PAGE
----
We went ahead a couple of feet and waited.
 
“Get on down there, Doug,” the husband encouraged.

 “He can’t get on down there,” his wife snapped.  Her voice was whiny and shrill and so out of place among those peaceful rocks.

The kids and I looked at each other.  I shook my head, to warn them against any giggling.  We stepped a little off the path, tried to conceal ourselves behind the rock.  But in those woods, I was only willing to wander so far to avoid getting lost.

“He can’t get on down there, because  I have to get down there first.”  The woman’s voice was jagged and rough, like the rocks behind which we tried to conceal ourselves.
Filibuster bit her lip.  I turned my back and tried to melt against the rocks.

Too late.  She spotted us.  And I knew the second she did: In an instant, her voice changed.  It softened and turned sweet.  “And I can’t get down there because I didn’t bring my good shoes, honey.”  She got off the rock; approached us standing there, pretending not to have heard her.  “Is that your dog back there?”

“Yes,” someone said, grinning wider than necessary.

She spoke through her embarrassment, babbling on about her dog being frightened and young and how cute our dog was.  Then she turned to her husband.  “I’ll take my glasses now.”  And she walked away.

Destructo made it off the rock and re-joined us on the trail and together we hiked back to the ocean where we walked along the shore, trying to avoid stepping upon the snails and the barnacles clinging to stone.

And as we walked, I thought about the fragility of life—and of love.








Labels: , , , , , , , , , , , , ,

6 Comments:

At August 17, 2011 at 10:52 AM , Anonymous Beverly Diehl said...

Sounds like a fabulous vacation for your fam. Isn't it sad that some people can't enjoy the beauty and wonder of a place like that, have to search for a reason to bitch at their partners?

 
At August 18, 2011 at 12:58 PM , Anonymous Dani said...

Would love the name of the farm you stayed, Kelly. It sounds right up our alley.

 
At August 18, 2011 at 7:05 PM , Anonymous kgwaite said...

Sent to your email, Dani. Let me know if you go!

 
At August 18, 2011 at 7:06 PM , Anonymous kgwaite said...

Thanks for reading! We had a terrific time!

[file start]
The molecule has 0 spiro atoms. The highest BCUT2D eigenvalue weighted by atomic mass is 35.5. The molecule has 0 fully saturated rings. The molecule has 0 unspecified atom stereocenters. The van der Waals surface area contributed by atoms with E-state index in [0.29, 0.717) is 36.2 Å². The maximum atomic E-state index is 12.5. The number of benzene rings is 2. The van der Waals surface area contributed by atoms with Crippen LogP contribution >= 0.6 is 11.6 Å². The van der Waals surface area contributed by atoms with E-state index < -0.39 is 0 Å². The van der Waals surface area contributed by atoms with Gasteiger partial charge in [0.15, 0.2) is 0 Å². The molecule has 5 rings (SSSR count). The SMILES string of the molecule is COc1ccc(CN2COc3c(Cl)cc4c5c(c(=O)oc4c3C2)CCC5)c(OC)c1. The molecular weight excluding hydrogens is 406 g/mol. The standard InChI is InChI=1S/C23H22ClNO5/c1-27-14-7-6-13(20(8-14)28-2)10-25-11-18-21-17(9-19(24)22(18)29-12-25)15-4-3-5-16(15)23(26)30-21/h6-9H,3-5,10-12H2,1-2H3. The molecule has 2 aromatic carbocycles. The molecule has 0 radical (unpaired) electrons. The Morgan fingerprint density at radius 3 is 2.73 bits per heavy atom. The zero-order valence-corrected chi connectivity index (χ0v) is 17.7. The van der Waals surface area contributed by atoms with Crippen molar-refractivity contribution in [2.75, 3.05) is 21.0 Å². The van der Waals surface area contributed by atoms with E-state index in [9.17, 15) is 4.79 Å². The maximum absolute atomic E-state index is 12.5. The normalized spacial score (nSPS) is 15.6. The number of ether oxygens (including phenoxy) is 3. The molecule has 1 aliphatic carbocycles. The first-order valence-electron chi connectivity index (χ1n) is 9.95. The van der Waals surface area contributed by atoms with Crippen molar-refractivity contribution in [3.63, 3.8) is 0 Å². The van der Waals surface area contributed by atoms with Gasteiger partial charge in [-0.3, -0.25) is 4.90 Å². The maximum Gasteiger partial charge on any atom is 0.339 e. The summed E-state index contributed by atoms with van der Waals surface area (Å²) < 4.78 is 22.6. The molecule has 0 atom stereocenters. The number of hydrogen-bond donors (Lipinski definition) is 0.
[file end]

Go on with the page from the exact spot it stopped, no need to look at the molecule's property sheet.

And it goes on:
At August 19, 2011 at 10:10 PM , Anonymous elizabeth young said...

I wish you hadn't put about the chicken feet at the beginning Kelly. If you had put it at the end I wouldn't have had visions of dogs eating chicken feet whilst focusing on the good things. They probably do eat chicken feet but I don't like to think about them eating chicken feet because that is truly gross. We love our pets but who likes to see chicken feet going down and I bet that would have really grossed out your kids and freaked out the girls especially and maybe have given them chicken feet dreams while your son made up scary chicken feet songs just to bug them and do you understand why I do not like chicken feet period? It's because they belong on the end of a chicken's legs...That farmer has lived in the outback too long and thinks that parts is parts but parts is not parts when it involves chicken feet and little Destructo who is definately not a chicken feet kind of dog at all. Just imagine! So not going there. He can just keep his chicken feet and make them into a necklace and earrings for his wife (if he has one), but Destructo is so not eating his chicken feet, not for love or for money. So there. Just because he's called Destructo doesn't mean he eats things that are destructed either. Personally I think you should get the whole family t-shirts saying: "No chicken feet for dogs!"

 
At August 22, 2011 at 11:26 AM , Anonymous kgwaite said...

Ha! Chicken feet are supposed to make quite a nice soup stock, Elizabeth! Not that I've tried it myself...